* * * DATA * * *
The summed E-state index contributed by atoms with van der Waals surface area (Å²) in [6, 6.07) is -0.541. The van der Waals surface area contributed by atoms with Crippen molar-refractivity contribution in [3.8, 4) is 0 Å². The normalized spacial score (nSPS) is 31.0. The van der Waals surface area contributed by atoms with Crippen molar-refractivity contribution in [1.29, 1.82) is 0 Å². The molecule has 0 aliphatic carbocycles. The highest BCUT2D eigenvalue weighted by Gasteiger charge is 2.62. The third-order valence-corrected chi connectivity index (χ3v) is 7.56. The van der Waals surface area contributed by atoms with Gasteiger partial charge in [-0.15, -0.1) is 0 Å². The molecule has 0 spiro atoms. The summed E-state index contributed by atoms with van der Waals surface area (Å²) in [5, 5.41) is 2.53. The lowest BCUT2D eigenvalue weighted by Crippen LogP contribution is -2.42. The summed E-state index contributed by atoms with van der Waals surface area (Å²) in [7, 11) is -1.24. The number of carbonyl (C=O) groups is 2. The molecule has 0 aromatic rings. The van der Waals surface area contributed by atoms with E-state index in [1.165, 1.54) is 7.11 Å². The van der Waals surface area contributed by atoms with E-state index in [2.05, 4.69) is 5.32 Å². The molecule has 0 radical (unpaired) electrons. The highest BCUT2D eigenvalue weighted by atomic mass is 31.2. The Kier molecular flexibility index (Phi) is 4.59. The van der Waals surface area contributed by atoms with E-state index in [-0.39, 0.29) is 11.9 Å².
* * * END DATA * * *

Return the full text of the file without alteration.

The summed E-state index contributed by atoms with van der Waals surface area (Å²) in [6, 6.07) is -0.541. The van der Waals surface area contributed by atoms with Crippen molar-refractivity contribution in [3.8, 4) is 0 Å². The normalized spacial score (nSPS) is 31.0. The van der Waals surface area contributed by atoms with Crippen molar-refractivity contribution in [1.29, 1.82) is 0 Å². The molecule has 0 aliphatic carbocycles. The highest BCUT2D eigenvalue weighted by Gasteiger charge is 2.62. The third-order valence-corrected chi connectivity index (χ3v) is 7.56. The van der Waals surface area contributed by atoms with Gasteiger partial charge in [-0.15, -0.1) is 0 Å². The molecule has 0 spiro atoms. The summed E-state index contributed by atoms with van der Waals surface area (Å²) in [5, 5.41) is 2.53. The lowest BCUT2D eigenvalue weighted by Crippen LogP contribution is -2.42. The summed E-state index contributed by atoms with van der Waals surface area (Å²) in [7, 11) is -1.24. The number of carbonyl (C=O) groups is 2. The molecule has 0 aromatic rings. The van der Waals surface area contributed by atoms with E-state index in [1.165, 1.54) is 7.11 Å². The van der Waals surface area contributed by atoms with E-state index in [2.05, 4.69) is 5.32 Å². The molecule has 0 radical (unpaired) electrons. The highest BCUT2D eigenvalue weighted by atomic mass is 31.2. The Kier molecular flexibility index (Phi) is 4.59. The van der Waals surface area contributed by atoms with E-state index in [-0.39, 0.29) is 11.9 Å².